OSHKOSH 2010 -- Wednesday, Homeward Bound PAGE 29.

July 28, 2010:  I crossed into Mississippi about 73 miles southwest of the Memphis Airport.  The autopilot was flying me past two waypoints that kept me out of the Memphis Class B airspace.  This photo shows me east of the Memphis Class B, with the Columbus 3 MOA shown as the straight line to the right of my little airplane on the GPS screen.  At this point it is 226 miles to home and that should take about 1 hour 20 minutes at this cruising speed of 168 MPH over the ground.  Columbus 4 MOA is on screen in the upper left corner near Corinth, Mississippi ot the right of the word SPEED.
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The Dynon D-10A is reporting a true airspeed of 159 MPH and a tail wind of 14 MPH, not quite exactly on my tail.  The altitude bug is set for 11, 500 feet MSL.   I don't have an altitude hold servo, just roll control to keep me on course.   I did talk to the guys at Dynon about getting their servos to upgrade the airplane autopilot systems.  The new software for the D-10A can manage both servos and stay on course with the information it gets from the GPS as seen at the top and bottom of the screen in purple.  My old NavAid autopilot flies about half a mile to the right of the GPS course.  But what can you expect from analog DC voltage comparison and a real gyroscope inside the NavAid control head.  A Smart Coupler inside the NavAid control head reads the GPS data stream and produces a +/- 0.5 volts DC offset voltage to send to the analog voltage comparator in the main circuits of the control head.
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It doesn't look like Northern Alabama, but it is.  Just in case you missed it, Columbus 4 MOA covering extreme northeast Mississippi, the northwestern tip of Alabama, and an area of Southern Tennessee.  Airports below the MOA include Selmer, Savannah, and Clifton, Tennessee, plus Corinth, Mississippi.  I saw two military jets heading for that MOA when I was passing near Florence, Alabama.   They were playing down low dodging the clouds as the wing man was chasing the leader  They must have been down around 5,000 feet MSL.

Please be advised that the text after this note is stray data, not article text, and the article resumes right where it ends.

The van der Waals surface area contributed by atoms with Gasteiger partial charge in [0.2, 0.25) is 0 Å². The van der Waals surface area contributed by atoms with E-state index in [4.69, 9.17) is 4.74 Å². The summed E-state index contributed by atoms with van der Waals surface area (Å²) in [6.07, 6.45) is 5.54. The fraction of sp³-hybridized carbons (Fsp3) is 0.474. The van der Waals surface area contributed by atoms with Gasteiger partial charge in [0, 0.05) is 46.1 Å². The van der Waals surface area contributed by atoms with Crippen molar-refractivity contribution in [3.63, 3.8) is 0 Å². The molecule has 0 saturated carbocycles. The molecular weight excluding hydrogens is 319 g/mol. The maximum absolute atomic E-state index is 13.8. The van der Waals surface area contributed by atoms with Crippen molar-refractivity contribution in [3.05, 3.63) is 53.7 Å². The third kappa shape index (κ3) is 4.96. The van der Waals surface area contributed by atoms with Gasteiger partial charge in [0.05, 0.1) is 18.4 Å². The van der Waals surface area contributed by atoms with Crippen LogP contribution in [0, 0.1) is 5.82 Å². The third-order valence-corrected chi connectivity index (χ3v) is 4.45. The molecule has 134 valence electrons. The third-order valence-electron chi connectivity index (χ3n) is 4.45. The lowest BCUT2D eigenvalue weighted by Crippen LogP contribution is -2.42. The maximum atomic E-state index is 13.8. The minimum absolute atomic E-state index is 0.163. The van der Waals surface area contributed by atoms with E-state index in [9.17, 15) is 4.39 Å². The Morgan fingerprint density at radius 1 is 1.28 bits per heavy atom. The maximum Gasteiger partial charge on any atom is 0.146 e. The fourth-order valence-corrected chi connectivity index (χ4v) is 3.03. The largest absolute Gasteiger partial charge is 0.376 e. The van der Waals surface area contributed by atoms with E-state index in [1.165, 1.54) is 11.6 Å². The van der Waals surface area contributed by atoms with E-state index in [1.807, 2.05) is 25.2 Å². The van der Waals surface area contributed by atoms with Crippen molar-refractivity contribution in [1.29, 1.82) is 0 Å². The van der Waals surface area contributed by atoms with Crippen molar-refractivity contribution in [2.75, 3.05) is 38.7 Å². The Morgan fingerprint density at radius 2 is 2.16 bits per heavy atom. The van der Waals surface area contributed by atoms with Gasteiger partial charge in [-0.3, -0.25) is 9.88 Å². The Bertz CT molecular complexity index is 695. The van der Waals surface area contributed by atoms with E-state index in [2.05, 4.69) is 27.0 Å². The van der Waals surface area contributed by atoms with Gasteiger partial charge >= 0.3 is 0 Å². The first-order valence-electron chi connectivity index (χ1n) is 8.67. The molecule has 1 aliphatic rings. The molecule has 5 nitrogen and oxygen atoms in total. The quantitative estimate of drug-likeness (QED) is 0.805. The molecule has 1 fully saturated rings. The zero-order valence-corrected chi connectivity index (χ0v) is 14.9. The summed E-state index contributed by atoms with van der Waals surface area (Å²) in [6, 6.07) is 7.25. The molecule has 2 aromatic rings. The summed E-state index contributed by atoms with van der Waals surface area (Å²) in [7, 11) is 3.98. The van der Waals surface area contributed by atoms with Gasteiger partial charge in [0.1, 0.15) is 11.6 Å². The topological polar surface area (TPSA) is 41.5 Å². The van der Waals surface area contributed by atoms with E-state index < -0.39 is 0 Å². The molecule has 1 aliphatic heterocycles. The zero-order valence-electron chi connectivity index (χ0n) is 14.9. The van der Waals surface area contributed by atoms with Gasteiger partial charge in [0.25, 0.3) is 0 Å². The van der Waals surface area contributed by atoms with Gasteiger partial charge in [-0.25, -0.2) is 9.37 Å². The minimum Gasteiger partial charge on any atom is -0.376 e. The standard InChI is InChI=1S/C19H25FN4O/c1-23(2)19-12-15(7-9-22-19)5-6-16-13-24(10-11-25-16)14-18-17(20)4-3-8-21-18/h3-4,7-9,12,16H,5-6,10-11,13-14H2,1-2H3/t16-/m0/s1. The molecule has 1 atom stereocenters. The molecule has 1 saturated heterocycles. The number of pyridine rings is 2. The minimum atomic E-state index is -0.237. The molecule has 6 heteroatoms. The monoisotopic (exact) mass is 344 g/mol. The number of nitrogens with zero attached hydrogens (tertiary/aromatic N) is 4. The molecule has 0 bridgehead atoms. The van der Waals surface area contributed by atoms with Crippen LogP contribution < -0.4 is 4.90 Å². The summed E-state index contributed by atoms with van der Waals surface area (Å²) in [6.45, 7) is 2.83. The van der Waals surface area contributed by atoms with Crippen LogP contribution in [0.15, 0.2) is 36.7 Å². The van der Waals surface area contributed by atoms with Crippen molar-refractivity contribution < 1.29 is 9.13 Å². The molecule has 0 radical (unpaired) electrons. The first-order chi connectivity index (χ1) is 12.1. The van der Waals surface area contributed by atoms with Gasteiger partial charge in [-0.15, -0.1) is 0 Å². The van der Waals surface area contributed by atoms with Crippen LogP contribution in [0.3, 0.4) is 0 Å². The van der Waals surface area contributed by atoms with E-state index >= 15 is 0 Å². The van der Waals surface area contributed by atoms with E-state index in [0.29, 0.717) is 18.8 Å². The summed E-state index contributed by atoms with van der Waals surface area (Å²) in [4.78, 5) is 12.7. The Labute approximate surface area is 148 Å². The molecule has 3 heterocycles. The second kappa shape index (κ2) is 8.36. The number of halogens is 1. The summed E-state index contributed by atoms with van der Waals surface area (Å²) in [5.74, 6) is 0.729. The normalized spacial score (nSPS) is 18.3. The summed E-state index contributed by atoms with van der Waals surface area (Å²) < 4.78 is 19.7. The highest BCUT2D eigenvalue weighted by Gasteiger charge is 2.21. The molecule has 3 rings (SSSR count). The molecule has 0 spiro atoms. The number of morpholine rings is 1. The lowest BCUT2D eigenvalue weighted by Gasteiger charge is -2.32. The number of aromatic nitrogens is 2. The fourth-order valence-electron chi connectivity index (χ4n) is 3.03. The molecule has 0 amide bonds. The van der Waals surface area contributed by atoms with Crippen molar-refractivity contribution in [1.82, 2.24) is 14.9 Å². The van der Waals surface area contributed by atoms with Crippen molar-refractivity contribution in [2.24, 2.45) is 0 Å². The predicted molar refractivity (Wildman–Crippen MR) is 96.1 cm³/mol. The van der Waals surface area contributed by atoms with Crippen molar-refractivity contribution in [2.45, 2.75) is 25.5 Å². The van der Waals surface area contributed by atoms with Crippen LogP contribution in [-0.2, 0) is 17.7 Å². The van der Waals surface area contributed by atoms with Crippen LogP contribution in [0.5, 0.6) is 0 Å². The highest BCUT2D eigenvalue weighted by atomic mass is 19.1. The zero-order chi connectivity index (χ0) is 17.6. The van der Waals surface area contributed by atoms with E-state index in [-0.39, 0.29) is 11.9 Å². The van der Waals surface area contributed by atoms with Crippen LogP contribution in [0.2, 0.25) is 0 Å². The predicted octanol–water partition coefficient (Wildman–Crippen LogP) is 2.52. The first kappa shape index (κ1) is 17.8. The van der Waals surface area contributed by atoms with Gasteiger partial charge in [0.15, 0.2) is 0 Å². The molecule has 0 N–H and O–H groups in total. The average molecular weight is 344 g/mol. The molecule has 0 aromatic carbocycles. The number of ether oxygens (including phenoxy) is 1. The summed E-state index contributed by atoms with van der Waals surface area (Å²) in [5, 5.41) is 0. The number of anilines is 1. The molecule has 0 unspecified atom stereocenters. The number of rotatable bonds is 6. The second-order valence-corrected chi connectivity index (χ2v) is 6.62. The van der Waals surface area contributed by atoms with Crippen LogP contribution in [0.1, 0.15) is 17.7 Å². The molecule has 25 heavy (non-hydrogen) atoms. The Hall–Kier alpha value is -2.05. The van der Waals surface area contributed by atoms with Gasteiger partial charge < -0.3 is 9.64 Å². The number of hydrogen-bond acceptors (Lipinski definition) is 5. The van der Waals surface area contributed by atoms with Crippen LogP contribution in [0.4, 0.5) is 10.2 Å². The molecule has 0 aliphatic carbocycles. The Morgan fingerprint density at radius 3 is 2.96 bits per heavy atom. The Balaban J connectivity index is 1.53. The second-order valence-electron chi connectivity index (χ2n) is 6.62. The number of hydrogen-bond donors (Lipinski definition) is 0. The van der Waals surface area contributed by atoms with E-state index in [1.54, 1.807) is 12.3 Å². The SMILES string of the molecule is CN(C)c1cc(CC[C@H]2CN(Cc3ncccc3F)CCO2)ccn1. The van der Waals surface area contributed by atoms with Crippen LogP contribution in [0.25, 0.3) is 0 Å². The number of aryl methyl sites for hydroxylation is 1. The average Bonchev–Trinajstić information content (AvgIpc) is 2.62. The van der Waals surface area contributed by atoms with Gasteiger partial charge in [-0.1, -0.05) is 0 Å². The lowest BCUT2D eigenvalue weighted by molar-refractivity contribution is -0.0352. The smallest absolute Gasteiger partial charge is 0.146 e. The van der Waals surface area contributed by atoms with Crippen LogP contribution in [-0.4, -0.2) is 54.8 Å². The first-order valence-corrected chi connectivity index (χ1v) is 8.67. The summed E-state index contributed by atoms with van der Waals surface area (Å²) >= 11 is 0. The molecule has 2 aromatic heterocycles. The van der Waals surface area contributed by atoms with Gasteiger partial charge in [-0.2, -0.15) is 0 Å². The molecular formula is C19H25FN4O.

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Believe it or not, that bit of water down there is the Tennessee River bend about 6.5 miles west of Florence, Alabama.  From there the river turns northwest until it reaches the northeast corner of Mississippi.  Not many folks have looked at a map enough to see that is the only portion of the state line between Mississippi and Alabama that is defined by a river, the Tennessee River.  From there, the river winds its way north to western Kentucky and to the Ohio River at Paducah, Kentucky.
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Approaching Huntsville from the west, the lake on this part of the Tennessee River is a big one.  There is that lake effect of keeping the clouds thinner above bodies of water.  If you are curious about the dams and lakes on the Tennessee River use this link for the complete list.
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These clouds are moving from south to north as seen in my winds aloft display on the Dynon near the top of this page.  That is why they are dissipating slightly as they pass over the river, then reforming as they get on the north side of the river.   The Brown's Ferry nuclear power plant is at the bottom right corner of the photo below.
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This is the last time I will see the Tennessee River today, in northeast Alabama.  That four-lane highway at the very bottom left corner of the photo is US 72 near Stevenson, Alabama.  I started a video recording after passing the next mountain, which is Sand Mountain, where my mother and her sisters grew up in Dade County, Georgia.  I flew directly over Trenton, Georgia on my way to Chickamauga International Airport (aka Folks Field).
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And finally, I can read the time stamp on the photo and not have to change it to Central Time.  I have been on the ground for a few minutes and it feels good to be back at home.  The last GPS data point was recorded at 3:35 PM Eastern Time.   This photo was taken at 3:48 PM.  My car battery was very low when I tried to crank it up to move it out of the hangar.
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Fortunately, a young man stopped by to see if Wendell was here since I had pulled out Wendell's RV-8.  I asked him to pull his car up close to mine to jump start it.  I moved the old Caddy out and brought my airplane up to the front of the hangar and shut the engine down without stirring up the grass and dust into the hangar.  I left the car running out on the ramp to put a charge on the battery as I was putting away the airplanes.  I also spotted a leak in the car radiator.  I could see a repair bill coming which could not be avoided.  All that stuff was taken care of on Friday.

Here is the GPS ground track for the final flight from Mount Pleasant, Texas to Folks Field.  Hobbs time for the trip was 3.6 hours, non-stop.
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So, what's left to do on the Oshkosh 2010 trip?  I have to process my videos and select some video frames for snap shots to be added to this story.  Let's face it, I was really busy when I was flying the approach to land on runway 36 LEFT at Oshkosh.  I did take time to set the direction of the video camera for the approach and landing on Sunday.   The video looks good and tells a story that snap shot photos cannot.  Stay tuned, there is more to come, soon...